Your Delta Nats had another awesome Display today (Sun. Aug. 26) at the Richmond Raptor Festival at Terra Nova Park. We (Jennifer, Donna, Alan and me) set up our hands-on Display at 9:30 a.m. and there were people, including lots of kids, lined up all day to see, touch and colour our stuff; right through to shut down at 4:00 p.m. Rich Kenny, the Richmond Parks organizer, said there were 450 people at the first of three Falconry Shows, so there must have been 800 to 1000 visitors during the whole day. Kitty and Anita joined us during the day for stints in our Booth. And Ken & Anne, and Roger and his two grandkids, dropped by to take photos, which I hope we will see soon on our DNCB Picasa and/or our Blog sites.
It was really amazing to watch your Delta Nats volunteers inter-acting with and educating both the parents and kids as they perused all the neat stuff we have. And there was a line-up to sit in the three chairs we had at our very popular “crayon colouring table”.
I think all our Nats had fun too. Everyone got to see the half-hour Falconry Show, but some did not see the Bald Eagle because it took off at the first show and didn’t come back. OWL gave a Presentation at 11:30 a.m. which Alan said was very interesting. David Hancock gave a Presentation at 2:30 p.m. which was brilliant. There are now 58 active Bald Eagle nests in Delta and over 300 in the lower Mainland. We chatted with the folks at the other 9 booths (e.g. Nature Vancouver, Wildlife Rescue, Green Club, Sofi Hindmarch’s Owl Study display, OWL, David Hancock’s Eagle Display, etc.). But our Booth was the best (I’m prejudiced).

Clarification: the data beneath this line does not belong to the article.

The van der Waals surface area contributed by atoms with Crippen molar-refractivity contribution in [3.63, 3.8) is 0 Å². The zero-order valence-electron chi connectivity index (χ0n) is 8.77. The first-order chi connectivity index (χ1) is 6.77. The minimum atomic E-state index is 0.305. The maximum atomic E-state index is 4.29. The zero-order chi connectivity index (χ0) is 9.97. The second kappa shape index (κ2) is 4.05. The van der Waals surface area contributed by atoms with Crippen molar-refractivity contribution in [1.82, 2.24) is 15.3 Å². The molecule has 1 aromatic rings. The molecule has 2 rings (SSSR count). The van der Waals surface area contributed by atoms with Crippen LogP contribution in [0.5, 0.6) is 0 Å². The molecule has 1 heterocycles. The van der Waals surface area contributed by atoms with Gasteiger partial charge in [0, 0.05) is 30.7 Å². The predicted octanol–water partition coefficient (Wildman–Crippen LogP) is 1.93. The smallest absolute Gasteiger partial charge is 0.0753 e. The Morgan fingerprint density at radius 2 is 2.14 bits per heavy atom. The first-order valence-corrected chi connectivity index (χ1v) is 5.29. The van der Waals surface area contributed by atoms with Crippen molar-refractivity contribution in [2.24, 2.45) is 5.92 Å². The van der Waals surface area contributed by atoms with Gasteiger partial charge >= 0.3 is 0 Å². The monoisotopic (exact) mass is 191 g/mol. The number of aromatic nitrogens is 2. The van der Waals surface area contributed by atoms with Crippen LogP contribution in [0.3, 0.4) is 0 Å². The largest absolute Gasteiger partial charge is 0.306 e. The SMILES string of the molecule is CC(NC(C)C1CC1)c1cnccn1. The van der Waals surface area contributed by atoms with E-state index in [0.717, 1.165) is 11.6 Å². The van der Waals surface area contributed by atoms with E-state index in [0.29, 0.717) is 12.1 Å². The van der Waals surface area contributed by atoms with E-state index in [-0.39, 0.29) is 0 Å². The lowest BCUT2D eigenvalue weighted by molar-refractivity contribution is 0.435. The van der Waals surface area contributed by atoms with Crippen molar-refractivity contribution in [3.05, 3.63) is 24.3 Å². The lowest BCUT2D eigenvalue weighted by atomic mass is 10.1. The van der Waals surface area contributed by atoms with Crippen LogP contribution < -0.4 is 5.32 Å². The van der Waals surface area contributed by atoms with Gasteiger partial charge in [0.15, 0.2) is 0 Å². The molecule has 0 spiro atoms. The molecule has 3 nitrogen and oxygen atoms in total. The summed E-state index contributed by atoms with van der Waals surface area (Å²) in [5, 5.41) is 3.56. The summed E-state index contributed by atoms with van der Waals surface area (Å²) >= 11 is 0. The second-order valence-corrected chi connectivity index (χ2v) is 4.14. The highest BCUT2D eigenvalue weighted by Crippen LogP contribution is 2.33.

Next Nats Display Outing is “Day at the Farm” on Westham Island on Sept 8. Contact me or Terry Carr to volunteer, and have more fun.
Tom Bearss, President, Delta Naturalists’ Society
Addendum by Anita D:
I had the good fortune to view the last Raptor flight show at 3:30 p.m. It was fascinating.
The Bald Eagle had returned after about an hour. He was shown toward the end of the 3:30 raptor demonstration, but was not given another chance to escape.
The Turkey Vulture is not really a raptor, as these birds lack the strength of talons required to capture live prey. Instead, they feed on dead animals. Their systems are admirably suited to destroying any bacteria, parasites, et. al. which carrion may have. (Tom: I found it very interesting how Turkey Vultures “crap” all over their legs and feet because the scat kills germs that infest the carrion.)
Lady Grey, the Peregrine Falcon who flew last, gave us a good demonstration of her speed. Peregrine Falcons are the fastest birds ever clocked – up to 320 km/h in a “stoop” (dive)!
The Harris Hawk (female) who flew first gave us a varied display. In the wild, the female Harris Hawks command a coterie of males who do the hunting (often on the ground, flushing out prey such as rabbits), and then the spoils are set upon by all.
Quite an impressive display of birds and their handlers!
Anita Den Dikken